5. Johnson Space Flight Center
Located in Houston, NASA’s Lyndon B. Johnson Space Flight Center is the home for the U.S. space agency’s manned spaceflight program. As a consequence, most astronauts and their families live in the surrounding community, and you may just catch a glimpse of a T-38 on a training flight whizzing by. Highlights include the Neutral Buoyancy Laboratory (one of the largest swimming pools in the world) and the old Apollo Mission Control. Catch a glimpse of the current control room where technicians supervise operations aboard the International Space Station.
4. Jet Propulsion Laboratory
Headquartered in Pasadena, California, the Jet Propulsion Laboratory is to robotic spaceflight what the Johnson Space Flight Center is to manned missions. Landers and spacecraft on Mars or in orbit around Jupiter and Saturn have all been conceived of and controlled here, including the Voyager spacecraft on their Grand Tour of the outer solar system and the twin Viking spacecraft. JPL is also the home of NASA’s worldwide Deep Space Network. Don’t miss highlights include the 25-Foot Space Simulator and the Space Flight Operations Facility.
3. U.S. Space and Rocket Center
Located on land donated by the nearby Redstone Arsenal near Huntsville, Alabama, the United States Space and Rocket Center contains more than 1,500 pieces of space hardware, including a fully restored Saturn V rocket and a full-size space shuttle orbiter mockup mounted on an external tank and twin solid-rocket motors. Rocket pioneer Dr. Wernher von Braun conceived of the facility as a way to get the public excited about space exploration. Opened in 1970, the grounds now include an IMAX and Space Shot and G-Force simulators, and every year the facility hosts a Space Camp, which was made famous by the 1986 movie of the same name.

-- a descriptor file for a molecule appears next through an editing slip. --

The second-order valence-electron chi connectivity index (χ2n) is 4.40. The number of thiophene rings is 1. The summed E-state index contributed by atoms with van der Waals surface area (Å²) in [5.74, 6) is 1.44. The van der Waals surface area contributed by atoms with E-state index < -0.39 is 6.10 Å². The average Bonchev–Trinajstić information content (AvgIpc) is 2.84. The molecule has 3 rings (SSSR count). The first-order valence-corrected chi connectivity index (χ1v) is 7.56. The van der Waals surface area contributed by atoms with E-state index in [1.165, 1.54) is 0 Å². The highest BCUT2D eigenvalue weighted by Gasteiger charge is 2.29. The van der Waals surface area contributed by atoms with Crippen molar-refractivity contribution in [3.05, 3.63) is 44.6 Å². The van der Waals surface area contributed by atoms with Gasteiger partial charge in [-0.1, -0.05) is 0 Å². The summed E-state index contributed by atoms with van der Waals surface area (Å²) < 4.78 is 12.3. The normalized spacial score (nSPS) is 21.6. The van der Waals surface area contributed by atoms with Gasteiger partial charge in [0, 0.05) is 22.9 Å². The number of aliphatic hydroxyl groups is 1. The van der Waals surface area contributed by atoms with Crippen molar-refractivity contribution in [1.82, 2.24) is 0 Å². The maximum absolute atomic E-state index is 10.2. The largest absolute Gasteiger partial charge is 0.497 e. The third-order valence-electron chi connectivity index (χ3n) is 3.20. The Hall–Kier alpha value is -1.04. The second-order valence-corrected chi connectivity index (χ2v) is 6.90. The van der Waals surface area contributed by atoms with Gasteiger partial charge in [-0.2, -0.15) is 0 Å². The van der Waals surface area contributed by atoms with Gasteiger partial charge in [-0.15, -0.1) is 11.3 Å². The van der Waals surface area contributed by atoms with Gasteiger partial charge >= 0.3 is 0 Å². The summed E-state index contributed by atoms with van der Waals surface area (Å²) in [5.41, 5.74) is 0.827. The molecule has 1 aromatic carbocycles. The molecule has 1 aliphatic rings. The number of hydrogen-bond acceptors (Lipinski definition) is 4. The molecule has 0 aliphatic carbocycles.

2. Kennedy Space Center
This is the heart of Florida’s Space Coast, located near Titusville and just outside of Orlando. The Kennedy Space Center conducts NASA’s manned space launches, and the adjacent Cape Canaveral Air Force Station hosts a majority of the U.S. East Coast’s unmanned missions (Wallops Island, Virginia, is the other East Coast facility). The KSC visitors center also contains a world-class IMAX theater and well-organized bus tours that lead visitors through Apollo-era control rooms, a viewing gantry, and a shuttle simulator.
1. National Air and Space Museum
Housing the largest collection of spacecraft and aircraft in the world, the Smithsonian Institution’s National Air and Space Museum is one of the most popular attractions in Washington D.C. In addition to housing such aviation icons as the Spirit of St. Louis and the 1903 Wright Flyer, keep an eye out for such historic spacecraft as Friendship 7, the Apollo 11 command module and an un-flown Apollo Lunar Module and Pioneer spacecraft. Simple words don't do justice in describing the rich collection of U.S. history on display here. And don’t forget the Smithsonian’s satellite museum near Dulles International Airport, the Steven F. Udvar-Hazy Center, which currently houses the Space Shuttle Enterprise.